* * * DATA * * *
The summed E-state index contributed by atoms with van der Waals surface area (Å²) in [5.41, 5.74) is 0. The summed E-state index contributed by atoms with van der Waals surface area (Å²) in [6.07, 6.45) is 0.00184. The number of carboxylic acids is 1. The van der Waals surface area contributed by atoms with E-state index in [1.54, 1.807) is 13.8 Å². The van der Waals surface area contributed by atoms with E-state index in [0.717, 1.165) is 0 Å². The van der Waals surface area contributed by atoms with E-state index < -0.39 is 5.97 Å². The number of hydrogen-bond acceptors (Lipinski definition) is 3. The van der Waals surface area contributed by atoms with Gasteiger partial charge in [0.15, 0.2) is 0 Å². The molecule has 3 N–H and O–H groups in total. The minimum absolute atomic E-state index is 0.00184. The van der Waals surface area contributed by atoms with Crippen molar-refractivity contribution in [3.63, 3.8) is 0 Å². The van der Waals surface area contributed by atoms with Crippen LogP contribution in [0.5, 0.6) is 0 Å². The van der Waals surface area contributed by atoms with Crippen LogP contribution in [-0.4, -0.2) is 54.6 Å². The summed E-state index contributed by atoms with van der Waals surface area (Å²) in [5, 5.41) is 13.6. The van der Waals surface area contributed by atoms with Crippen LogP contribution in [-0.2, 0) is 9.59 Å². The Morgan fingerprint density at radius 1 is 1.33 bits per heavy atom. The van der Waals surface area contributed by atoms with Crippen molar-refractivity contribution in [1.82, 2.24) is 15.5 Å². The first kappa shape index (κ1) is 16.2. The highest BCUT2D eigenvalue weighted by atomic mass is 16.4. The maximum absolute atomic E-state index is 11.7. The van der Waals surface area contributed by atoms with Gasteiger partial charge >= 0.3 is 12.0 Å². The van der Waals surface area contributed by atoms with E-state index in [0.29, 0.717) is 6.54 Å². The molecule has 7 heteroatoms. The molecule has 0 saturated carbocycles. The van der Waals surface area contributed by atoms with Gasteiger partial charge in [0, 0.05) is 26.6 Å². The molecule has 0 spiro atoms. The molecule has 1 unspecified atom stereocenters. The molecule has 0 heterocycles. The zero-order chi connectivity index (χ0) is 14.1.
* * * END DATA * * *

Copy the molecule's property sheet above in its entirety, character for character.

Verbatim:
The summed E-state index contributed by atoms with van der Waals surface area (Å²) in [5.41, 5.74) is 0. The summed E-state index contributed by atoms with van der Waals surface area (Å²) in [6.07, 6.45) is 0.00184. The number of carboxylic acids is 1. The van der Waals surface area contributed by atoms with E-state index in [1.54, 1.807) is 13.8 Å². The van der Waals surface area contributed by atoms with E-state index in [0.717, 1.165) is 0 Å². The van der Waals surface area contributed by atoms with E-state index < -0.39 is 5.97 Å². The number of hydrogen-bond acceptors (Lipinski definition) is 3. The van der Waals surface area contributed by atoms with Gasteiger partial charge in [0.15, 0.2) is 0 Å². The molecule has 3 N–H and O–H groups in total. The minimum absolute atomic E-state index is 0.00184. The van der Waals surface area contributed by atoms with Crippen molar-refractivity contribution in [3.63, 3.8) is 0 Å². The van der Waals surface area contributed by atoms with Crippen LogP contribution in [0.5, 0.6) is 0 Å². The van der Waals surface area contributed by atoms with Crippen LogP contribution in [-0.4, -0.2) is 54.6 Å². The summed E-state index contributed by atoms with van der Waals surface area (Å²) in [5, 5.41) is 13.6. The van der Waals surface area contributed by atoms with Crippen LogP contribution in [-0.2, 0) is 9.59 Å². The Morgan fingerprint density at radius 1 is 1.33 bits per heavy atom. The van der Waals surface area contributed by atoms with Crippen molar-refractivity contribution in [1.82, 2.24) is 15.5 Å². The first kappa shape index (κ1) is 16.2. The highest BCUT2D eigenvalue weighted by atomic mass is 16.4. The maximum absolute atomic E-state index is 11.7. The van der Waals surface area contributed by atoms with Gasteiger partial charge >= 0.3 is 12.0 Å². The van der Waals surface area contributed by atoms with E-state index in [0.29, 0.717) is 6.54 Å². The molecule has 7 heteroatoms. The molecule has 0 saturated carbocycles. The van der Waals surface area contributed by atoms with Gasteiger partial charge in [0, 0.05) is 26.6 Å². The molecule has 0 spiro atoms. The molecule has 1 unspecified atom stereocenters. The molecule has 0 heterocycles. The zero-order chi connectivity index (χ0) is 14.1.